Parental Rights in Pennsylvania

Pennsylvania Parental Rights News

2017 Legislative Summary

2017 State Legislative Recap

June 7, 2017

In most states, the 2017 legislative session has finished up or is winding down. Eight state legislatures work year-round or at least for several more months, and five others are poised to adjourn unofficially in a few days (but officially are year-round, too). That leaves 37 states ready to head home for the summer. Among…

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Pennsylvania State Law and Parental Rights

At Risk

Pennsylvania does not have a state statute that explicitly defines and protects parental rights as fundamental rights.

2019-2020: Rep. James Cox, with 16 cosponsors, introduced HB 508, a bill to protect parental rights, on April 9, 2019. It was referred to the Committee on Children and Youth, and hasn’t moved out for a House vote.

If you're a PA resident, please call members of committee, especially the chair, Rep. Boback, to vote it out. We also encourage you to call your State Reps. to co-sponser the bill.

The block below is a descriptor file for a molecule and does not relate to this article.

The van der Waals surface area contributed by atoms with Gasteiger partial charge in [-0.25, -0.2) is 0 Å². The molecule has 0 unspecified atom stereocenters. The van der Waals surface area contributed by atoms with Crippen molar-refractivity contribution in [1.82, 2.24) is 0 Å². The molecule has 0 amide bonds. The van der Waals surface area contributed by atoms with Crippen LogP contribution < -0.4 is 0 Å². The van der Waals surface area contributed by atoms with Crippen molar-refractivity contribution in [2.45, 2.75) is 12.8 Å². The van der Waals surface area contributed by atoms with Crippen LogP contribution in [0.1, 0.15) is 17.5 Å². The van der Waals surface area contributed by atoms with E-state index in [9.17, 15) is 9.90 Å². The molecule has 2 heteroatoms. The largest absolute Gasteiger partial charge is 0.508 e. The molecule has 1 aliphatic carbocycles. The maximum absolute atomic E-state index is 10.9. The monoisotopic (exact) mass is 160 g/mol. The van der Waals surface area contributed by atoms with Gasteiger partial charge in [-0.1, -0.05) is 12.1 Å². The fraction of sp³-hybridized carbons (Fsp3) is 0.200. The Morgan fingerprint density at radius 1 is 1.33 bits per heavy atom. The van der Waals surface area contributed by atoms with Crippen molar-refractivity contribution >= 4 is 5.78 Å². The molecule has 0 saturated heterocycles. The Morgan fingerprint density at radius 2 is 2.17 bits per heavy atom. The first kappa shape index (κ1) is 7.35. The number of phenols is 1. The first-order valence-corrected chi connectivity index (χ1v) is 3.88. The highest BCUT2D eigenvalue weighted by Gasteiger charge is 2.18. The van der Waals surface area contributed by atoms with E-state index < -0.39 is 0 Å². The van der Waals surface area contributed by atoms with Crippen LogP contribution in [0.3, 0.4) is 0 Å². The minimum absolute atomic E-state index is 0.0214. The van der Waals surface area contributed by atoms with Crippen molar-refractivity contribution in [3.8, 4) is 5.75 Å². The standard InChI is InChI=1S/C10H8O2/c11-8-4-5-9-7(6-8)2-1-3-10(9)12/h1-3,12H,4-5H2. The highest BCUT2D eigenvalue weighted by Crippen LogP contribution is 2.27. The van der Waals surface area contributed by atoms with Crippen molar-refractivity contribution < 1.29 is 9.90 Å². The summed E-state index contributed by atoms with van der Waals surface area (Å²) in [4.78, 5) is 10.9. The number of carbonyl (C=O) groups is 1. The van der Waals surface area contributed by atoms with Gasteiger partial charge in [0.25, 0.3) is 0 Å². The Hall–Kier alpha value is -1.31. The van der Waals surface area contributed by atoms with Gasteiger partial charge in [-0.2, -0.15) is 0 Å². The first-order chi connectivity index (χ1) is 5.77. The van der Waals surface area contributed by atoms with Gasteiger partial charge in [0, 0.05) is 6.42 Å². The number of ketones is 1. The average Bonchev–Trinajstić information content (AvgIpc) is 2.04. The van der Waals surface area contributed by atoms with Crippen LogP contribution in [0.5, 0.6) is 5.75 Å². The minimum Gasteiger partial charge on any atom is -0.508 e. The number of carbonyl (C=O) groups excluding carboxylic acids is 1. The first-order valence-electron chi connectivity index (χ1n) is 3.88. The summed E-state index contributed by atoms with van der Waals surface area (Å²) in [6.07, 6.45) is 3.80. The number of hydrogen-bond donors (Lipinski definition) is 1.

2015-16: Rep. Tallman, with 12 cosponsors, introduced HB1512, a bill to protect parental rights, on Aug. 26, 2015. It was referred to the Committee on Children and Youth, but it did not receive a hearing.

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Pennsylvania Courts and Parental Rights

"Strict Scrutiny" Applied to Parental Rights

Pennsylvania courts have repeatedly recognized the rights of parents to oversee the care of their children as a fundamental right deserving of the strict scrutiny standard. However, this precedent is subject to change.

  • In Schmehl v. Wegelin, 927 A.2d 183, 188 (Pa. 2007), the Pennsylvania Supreme Court ruled that "any infringement of such right [parental rights] requires strict scrutiny review to determine whether the infringement is supported by a compelling state interest and if the infringement is narrowly tailored to effectuate that interest," citing Troxel v. Granville, 530 U.S. 57, at 65.
  • D.P. v. G.J.P., 2016 Pa. LEXIS 2003 (Pa. Sept. 9, 2016):

"There is no dispute that Section 5325 burdens the right of parents to make decisions concerning the care, custody, and control of their children; that such right is a fundamental one; and that, as such, it is protected by the Fourteenth Amendment's due-process and equal-protection guarantees. In light of these factors there is also no disagreement that, to survive a due process or equal protection challenge, Section 5325 must satisfy the constitutional standard known as strict scrutiny.

"The basic features of strict scrutiny, relating to whether the governmental action is narrowly tailored to a compelling state interest, are well established." (Internal citations omitted.)